"Business leaders live in multifaceted, dynamic environments. Their challenge is to take that chaos and make it meaningful and understandable," writes John Coleman at the Harvard Business Review. "Reading and writing poetry can exercise that capacity, improving one's ability to better conceptualize the world and communicate it -- through presentations or writing -- to others."
Poetry -- both creating it and appreciating it -- develops empathy and creativity, and helps infuse life with meaning, Coleman says. All of which is helpful for the modern manager, whose burden it is to infuse the daily grind with "wonder and purpose."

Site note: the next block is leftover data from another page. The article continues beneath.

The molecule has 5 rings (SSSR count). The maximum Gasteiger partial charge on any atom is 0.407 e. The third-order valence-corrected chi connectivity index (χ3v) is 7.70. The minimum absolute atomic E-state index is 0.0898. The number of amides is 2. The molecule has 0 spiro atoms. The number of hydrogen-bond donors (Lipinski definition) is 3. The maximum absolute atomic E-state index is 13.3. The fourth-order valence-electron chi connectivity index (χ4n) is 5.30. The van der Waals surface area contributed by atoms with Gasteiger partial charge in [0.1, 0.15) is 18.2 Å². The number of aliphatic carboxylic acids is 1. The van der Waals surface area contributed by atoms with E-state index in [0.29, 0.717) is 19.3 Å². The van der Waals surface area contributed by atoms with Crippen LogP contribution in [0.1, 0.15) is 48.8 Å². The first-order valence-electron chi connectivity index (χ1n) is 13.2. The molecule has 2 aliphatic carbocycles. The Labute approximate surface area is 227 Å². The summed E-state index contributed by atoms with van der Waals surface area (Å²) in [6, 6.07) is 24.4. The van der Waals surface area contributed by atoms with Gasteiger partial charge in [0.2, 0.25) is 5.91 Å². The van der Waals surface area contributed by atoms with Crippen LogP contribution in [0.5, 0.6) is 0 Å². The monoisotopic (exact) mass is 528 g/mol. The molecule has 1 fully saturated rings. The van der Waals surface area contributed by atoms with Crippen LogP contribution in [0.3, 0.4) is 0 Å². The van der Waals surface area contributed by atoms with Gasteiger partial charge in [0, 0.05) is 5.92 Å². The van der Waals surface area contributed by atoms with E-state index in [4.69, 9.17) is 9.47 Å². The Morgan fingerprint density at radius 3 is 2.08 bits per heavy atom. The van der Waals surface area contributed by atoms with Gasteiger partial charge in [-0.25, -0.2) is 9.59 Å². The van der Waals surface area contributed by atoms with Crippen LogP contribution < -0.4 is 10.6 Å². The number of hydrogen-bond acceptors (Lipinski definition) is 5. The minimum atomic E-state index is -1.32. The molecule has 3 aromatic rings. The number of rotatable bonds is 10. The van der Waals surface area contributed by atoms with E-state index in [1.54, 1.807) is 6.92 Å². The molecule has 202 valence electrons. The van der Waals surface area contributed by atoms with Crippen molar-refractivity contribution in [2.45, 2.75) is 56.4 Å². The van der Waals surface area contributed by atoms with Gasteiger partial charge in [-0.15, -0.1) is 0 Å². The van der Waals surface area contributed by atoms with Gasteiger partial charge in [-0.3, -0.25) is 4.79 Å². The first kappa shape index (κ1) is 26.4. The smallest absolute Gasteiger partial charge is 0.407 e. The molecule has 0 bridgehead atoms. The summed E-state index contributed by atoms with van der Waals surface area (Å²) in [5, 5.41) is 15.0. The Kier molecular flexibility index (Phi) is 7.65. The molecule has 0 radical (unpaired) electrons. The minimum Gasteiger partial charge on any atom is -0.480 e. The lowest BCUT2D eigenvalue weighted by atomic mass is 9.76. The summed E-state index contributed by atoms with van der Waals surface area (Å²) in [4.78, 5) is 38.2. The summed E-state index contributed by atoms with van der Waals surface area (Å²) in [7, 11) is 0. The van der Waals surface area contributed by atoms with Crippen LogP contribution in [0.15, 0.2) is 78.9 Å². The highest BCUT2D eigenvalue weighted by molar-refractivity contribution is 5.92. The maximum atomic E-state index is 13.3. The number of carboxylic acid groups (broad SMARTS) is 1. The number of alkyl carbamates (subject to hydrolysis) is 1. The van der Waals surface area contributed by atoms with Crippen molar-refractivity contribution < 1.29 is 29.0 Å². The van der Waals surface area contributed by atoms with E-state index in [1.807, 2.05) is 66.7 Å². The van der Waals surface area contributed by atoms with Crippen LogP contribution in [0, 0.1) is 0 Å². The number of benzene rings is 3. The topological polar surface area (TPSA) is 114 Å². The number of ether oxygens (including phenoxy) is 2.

There's a historical precedent for poets in business, Coleman notes: T.S. Eliot worked at Lloyd's of London for a decade, and Wallace Stevens, famously turned down a gig at Harvard to keep his job as Vice President of the Hartford Accident and Indemnity Company.
After all, as Wallace Stevens himself once observed, "Money is a kind of poetry."
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